Carnival Cruise Lines in the US is moving to further stamp out retail discounting with a new anti-rebating policy from August 1.
The objective is to ensure a level playing field among travel agencies and to eliminate the unauthorised manipulation of pricing.
Only CCL approved rates will be able to can be used in any form of communication from next month.
Carnival has enforced uniform pricing in mass media for seven years in the US and is extending that policy to phone sales, direct mail flyers and face-to-face meetings.
The line is also modifying its policy on how value-add items can be marketed in conjunction with a cruise. This includes non-cash equivalent items such as wine, chocolate, beach towels, etc., and cash-equivalencies like onboard credits.
Carnival will continue to permit value-adds as long as they are part of a formal sales and marketing plan. Pre-approval will not be required for non-cash equivalent items where the actual (or perceived) value does not exceed 5% of the complete cruise fare or $25 – whichever is greater.
Non-cash equivalents that exceed that and all cash-equivalent value-adds require submission of a travel partner sales and marketing plan, as well as pre-approval by Carnival. The value of the giveaway item must always be less than 10% of the complete cruise fare.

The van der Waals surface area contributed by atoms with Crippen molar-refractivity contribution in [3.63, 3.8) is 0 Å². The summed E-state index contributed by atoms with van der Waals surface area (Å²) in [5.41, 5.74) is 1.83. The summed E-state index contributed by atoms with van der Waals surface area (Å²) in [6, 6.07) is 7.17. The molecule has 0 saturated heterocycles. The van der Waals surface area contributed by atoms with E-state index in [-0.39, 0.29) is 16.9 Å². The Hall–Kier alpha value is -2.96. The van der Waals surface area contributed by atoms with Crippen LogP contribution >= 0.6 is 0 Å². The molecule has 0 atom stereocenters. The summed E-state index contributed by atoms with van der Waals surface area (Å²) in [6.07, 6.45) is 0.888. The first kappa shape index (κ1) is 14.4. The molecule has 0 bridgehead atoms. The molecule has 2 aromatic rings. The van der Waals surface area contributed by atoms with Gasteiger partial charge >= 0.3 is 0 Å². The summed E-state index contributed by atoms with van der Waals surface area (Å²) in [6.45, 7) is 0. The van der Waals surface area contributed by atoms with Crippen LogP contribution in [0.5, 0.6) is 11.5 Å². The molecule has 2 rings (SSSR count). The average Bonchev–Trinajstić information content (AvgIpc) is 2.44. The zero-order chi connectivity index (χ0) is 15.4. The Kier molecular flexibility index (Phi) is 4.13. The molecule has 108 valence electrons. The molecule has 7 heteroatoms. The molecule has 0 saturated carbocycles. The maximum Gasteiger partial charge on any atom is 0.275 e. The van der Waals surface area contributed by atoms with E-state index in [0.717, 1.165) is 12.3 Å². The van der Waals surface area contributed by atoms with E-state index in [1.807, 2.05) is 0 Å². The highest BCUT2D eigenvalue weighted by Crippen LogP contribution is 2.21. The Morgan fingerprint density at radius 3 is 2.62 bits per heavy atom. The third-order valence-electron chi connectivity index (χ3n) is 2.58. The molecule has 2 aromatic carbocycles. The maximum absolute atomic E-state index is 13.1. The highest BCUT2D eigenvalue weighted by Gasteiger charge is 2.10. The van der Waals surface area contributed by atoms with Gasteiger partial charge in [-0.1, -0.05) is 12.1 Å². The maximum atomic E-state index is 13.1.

The line has put together a team within its sales administration division with a primary focus on monitoring and auditing of pricing throughout the distribution system.
Methods will include website browsing, shopping around and checking payments applied to bookings, among others, according to Travel Market Report in the US.
Joni Rein, CCL vice president of worldwide sales, was quoted as saying that selling on price is a no-win situation.
“The customer you gain by price today is the one you lose tomorrow to price,” she said.
“One of the top three issues I hear consistently across the country is the non-level pricing. Rebating has been very problematic for a lot of the mid-sized players and the home-based, and even some of the large producers.”
The line said: “Inconsistent pricing in the marketplace confuses the consumer, encourages shopping, undermines an agent’s ability to sell on service and to close sales, and erodes the value of the Carnival brand.
“Violation of the policy will result in a range of actions such as the elimination of co-op marketing support, reduction or elimination of base commission and placement on a no-booking status.”
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